Arkansas Republican Gov. Asa Hutchinson on Wednesday urged state lawmakers to change a controversial religious freedom bill sent to his desk a day earlier, in the face of criticism that it could allow businesses and others to discriminate based on sexual orientation.

Hutchinson had initially said he planned to sign the bill but backed off as his state, overnight, became the new focal point of a nationwide backlash over such legislation. Indiana for days has faced similar criticism for a related religious freedom bill.

During a press conference in the state capital of Little Rock, Hutchinson said he wants to strike the "right balance." The governor, amid calls by critics to veto the bill, made clear he still supports the intent of the legislation -- which prohibits state and local governments from infringing upon someone's religious beliefs without a compelling interest. But he said he wants changes made so it more closely mirrors a 1993 federal law.

"I asked that changes be made in the legislation," Hutchinson said, urging state lawmakers to "recall" the bill -- or pass additional legislation -- to "remedy" the issue.

The announcement reflects the intense debate in state capitals across the country where such legislation is being considered. Backers say the intent was to simply replicate the 1993 federal law and similar laws in place in 19 other states. But when Indiana passed a slightly more expansive version which critics said could allow discrimination by businesses, Indiana lawmakers and Gov. Mike Pence later vowed to "clarify" the language in response to complaints.

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    Hutchinson, too, said the country is clearly split on how to balance religious traditions with non-discrimination.

    At its heart, he said, "this bill is not really complicated." But he cited a "generational gap." As evidence, the governor said even his own son had signed a petition urging him to veto the bill.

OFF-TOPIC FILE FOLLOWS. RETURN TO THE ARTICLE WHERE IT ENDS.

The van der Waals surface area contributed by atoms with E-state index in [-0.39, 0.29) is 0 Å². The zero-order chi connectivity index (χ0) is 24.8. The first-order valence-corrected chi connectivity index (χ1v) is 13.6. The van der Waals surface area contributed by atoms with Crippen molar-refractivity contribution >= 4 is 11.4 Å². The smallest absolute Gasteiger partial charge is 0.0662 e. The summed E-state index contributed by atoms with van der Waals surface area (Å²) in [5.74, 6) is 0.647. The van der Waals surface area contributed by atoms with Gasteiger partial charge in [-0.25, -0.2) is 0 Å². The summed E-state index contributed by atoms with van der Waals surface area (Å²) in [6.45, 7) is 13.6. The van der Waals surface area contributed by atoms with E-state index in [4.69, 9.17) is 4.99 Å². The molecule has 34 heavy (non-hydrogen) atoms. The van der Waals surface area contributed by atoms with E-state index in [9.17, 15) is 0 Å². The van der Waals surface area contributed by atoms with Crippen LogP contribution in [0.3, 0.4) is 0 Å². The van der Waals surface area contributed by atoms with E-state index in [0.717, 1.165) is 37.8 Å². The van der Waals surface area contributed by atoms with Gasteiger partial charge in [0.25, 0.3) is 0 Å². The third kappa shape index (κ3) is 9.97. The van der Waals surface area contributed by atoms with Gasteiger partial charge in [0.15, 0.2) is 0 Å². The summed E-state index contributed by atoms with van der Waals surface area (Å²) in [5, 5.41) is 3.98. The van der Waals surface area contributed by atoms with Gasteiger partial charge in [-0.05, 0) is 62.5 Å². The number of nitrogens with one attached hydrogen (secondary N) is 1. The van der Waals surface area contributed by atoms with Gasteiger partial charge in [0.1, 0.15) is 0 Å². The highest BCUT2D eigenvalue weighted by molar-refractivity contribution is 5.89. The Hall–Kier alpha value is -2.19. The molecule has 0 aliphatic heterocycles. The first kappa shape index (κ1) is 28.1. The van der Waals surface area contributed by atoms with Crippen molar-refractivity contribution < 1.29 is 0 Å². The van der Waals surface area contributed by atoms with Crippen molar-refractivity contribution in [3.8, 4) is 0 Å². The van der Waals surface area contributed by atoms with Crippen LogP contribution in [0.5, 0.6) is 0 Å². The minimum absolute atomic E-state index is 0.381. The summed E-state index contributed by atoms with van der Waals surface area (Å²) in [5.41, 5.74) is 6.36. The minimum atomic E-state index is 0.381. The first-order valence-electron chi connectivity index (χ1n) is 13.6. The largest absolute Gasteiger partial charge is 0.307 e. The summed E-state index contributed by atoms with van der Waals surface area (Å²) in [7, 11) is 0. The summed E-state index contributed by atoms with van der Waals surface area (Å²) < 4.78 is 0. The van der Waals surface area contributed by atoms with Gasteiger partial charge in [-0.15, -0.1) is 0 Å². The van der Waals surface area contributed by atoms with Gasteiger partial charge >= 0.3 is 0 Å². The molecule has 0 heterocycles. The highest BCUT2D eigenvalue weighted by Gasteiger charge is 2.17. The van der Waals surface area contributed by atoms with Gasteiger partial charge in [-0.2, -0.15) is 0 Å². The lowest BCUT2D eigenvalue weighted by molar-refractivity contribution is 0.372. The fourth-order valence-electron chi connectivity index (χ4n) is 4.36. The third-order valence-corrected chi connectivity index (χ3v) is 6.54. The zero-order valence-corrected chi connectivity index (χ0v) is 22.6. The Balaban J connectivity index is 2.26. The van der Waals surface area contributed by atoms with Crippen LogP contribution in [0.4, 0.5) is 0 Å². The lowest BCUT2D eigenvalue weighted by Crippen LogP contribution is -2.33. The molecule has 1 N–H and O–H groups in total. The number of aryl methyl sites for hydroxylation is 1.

Hutchinson's chief complaint was that some provisions do not" precisely mirror" the federal law, and he wants that addressed. He said he's also working on an executive order to address the issue of tolerance.

    Echoing the reaction to Indiana's law, Hutchinson has faced pressure from the state's top employers, including retail giant Wal-Mart, which complained that the measure was discriminatory and would stifle economic development. Little Rock's mayor, the city's Chamber of Commerce and Arkansas-based data services company Acxiom all urged the governor to reject the measure in recent days.

    The Human Rights Campaign, the nation's largest lesbian, gay, bisexual and transgender rights group, has run ads in Silicon Valley targeting technology firms Hutchinson hopes to attract to the state.

    Prior to the passage Tuesday of the Arkansas bill, the White House repeated its opposition to the Indiana law.

    "This kind of public outcry ... is indicative of how this piece of legislation flies in the face of values that people all across America strongly support," said White House Press Secretary Josh Earnest. "Governor Pence falsely tried to suggest the law is the same as the 1993 law. That is not true."

    Earnest also said the Indiana law was a "significant expansion" of current law.

    The Associated Press contributed to this report.